It spreads by criss-crossing, fast growing rhizomes.
It spreads by criss-crossing, fast growing rhizomes.  

Reproduction    
Seeds have a hard seedcoat and need to be scarified to allow quick germination.  Unscarified seeds can take up to one year to germinate. Sow seeds 1/4 inch deep in late summer or early fall for flowers the following summer.  Irrigate seedlings for two to four weeks to prevent soil from drying out.  Plantings can also be established from rooted sprigs.

Planting and Maintenance Guidelines
Carefully select the area for planting. Well established plants may be difficult to eradicate because of the mimosa deep growing roots. They may be planted any time of year, but will grow and spread more  rapidly in summer months than in winter months. Mimosa grow best in full sun but will tolerate some shade. Mimosa can be planted in  bare ground or a herbicide can be used to completely kill grass and other vegetations. If the latter is done, do not remove the dead sod or vegetations or disturb the soil.  The developing inflorescence. A fully formed inflorescence. The inflorescence is made up of many florets with 10 or fewer free pink colored stamens.  One or more flat seed pods with minute bristles are sometimes produced from the inflorescence. 
A seed squeezed from the pod. Among the dead sod, or on bare ground, plant small mimosa plants about 2 to 4 feet apart depending upon how quickly you want the groundcover to develop. As few as four or five pots of mimosa planted in the landscape can cover 200 to 300 square feet in less than a full growing season. In bare spots, apply about 3 inches of coarse mulch to suppress weed growth. Water to establish. A light application of fertilizer beneath the mulch and extra  water can help to jump start this plant to stay ahead of weed growth. Stems take root as they grow along the ground, overlapping one another to form a dense mat. Once established, it is a very drought  tolerant and is able to withstand foot traffic and mowing, if necessary. Mimosa can also be interplanted with lawn grass. Grasses will grow through it and can be mowed without affecting the  usually lower growing   mimosa.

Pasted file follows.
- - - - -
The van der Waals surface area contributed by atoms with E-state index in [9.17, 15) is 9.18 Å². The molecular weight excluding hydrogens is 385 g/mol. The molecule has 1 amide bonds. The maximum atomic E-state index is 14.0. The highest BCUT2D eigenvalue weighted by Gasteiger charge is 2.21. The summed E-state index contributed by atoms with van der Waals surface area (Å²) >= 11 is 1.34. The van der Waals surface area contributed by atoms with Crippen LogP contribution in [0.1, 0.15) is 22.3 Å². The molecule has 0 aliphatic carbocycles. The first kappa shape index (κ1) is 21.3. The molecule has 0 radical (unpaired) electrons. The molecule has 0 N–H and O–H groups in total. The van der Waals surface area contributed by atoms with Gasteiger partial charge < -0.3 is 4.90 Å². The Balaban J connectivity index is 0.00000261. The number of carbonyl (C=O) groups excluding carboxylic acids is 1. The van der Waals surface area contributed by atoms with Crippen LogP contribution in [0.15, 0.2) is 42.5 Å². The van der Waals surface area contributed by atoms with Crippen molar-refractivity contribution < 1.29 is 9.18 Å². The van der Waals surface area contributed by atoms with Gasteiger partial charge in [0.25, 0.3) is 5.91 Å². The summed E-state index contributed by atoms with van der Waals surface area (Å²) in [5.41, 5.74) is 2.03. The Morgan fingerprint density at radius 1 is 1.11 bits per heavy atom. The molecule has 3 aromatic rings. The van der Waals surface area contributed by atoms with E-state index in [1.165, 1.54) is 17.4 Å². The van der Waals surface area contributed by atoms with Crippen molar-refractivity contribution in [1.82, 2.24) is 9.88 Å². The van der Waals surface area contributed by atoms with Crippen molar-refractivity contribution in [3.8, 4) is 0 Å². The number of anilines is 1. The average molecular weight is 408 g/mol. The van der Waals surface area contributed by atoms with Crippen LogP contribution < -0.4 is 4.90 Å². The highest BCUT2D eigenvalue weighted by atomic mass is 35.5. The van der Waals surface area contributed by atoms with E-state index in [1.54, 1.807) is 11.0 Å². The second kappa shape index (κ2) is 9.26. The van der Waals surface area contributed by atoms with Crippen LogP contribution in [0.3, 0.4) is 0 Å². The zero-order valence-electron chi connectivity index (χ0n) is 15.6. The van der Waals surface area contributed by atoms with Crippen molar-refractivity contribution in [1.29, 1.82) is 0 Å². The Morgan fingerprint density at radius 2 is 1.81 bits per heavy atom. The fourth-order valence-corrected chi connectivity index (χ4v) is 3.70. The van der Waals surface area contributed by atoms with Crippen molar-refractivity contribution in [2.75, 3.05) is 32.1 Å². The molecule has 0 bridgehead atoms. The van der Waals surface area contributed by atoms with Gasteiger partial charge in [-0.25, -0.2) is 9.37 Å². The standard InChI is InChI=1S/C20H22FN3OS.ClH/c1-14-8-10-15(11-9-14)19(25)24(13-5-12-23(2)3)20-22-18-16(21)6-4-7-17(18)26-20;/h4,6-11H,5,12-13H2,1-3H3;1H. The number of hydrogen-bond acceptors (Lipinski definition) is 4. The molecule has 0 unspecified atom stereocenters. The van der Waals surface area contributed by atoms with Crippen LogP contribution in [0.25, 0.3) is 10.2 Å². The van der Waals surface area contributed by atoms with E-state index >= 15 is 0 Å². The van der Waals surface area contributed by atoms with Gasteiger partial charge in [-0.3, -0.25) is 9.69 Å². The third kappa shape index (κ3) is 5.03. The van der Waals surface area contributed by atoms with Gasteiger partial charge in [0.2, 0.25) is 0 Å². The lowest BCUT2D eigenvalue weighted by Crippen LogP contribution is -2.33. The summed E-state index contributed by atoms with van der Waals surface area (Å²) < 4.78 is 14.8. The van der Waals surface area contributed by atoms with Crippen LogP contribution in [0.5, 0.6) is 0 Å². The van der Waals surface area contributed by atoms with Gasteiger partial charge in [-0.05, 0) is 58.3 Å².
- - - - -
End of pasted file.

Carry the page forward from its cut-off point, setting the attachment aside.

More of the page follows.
The roots of mimosa has a symbiotic relationship with a nitrogen fixing bacteria in the soil that may  negate or reduce the need for fertilizer applications. The bacteria form nodules on the roots of the plant.  Roots are likely to form nodules fastest where plants already exist or previously existed because the nitrogen fixing bacteria might already be in the soil. Mimosa may become yellowish if it does not nodulate, a process that might take a year or two. Plantings can be fertilized to mitigate yellowing, but this will delay or prevent nodulation.    
However, fertilization appears to stimulate flowering. Use a low rate of controlled-release fertilizer that will last throughout the summer. Fertilizers should contain no or low amounts of phosphorus unless results of a soil test show that phosphorus is deficient in your soil. 
Despite its rapidly spreading nature mimosa is not overly competitive. Aggressive weeds will out compete it. A weed management program is  necessary to maintain a uniform look. A grass herbicide such as Fusilate or Plateau can be used prior to full vegetative cover. Personal communication from a landscaper indicates that Roundup at half-strength can help control weeds. On the latter, several small areas should be used for testing prior to application.

mimosa

First day of planting mimosa groundcover. One gallon plants were used, with a 2 to 3 inch layer of coarse mulch covering the bare ground.

 

Mimosa
Mimosa groundcover 6 months later. 

By Stephen H. Brown, Horticulture Agent and Kim Cooprider, Master Gardener Lee County Florida Extension

 

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Mimosa

Photo by Rebecca Jordi
Horticulture Agent III
County Extension Director
Contributing Editor
email: rljordi@ufl.edu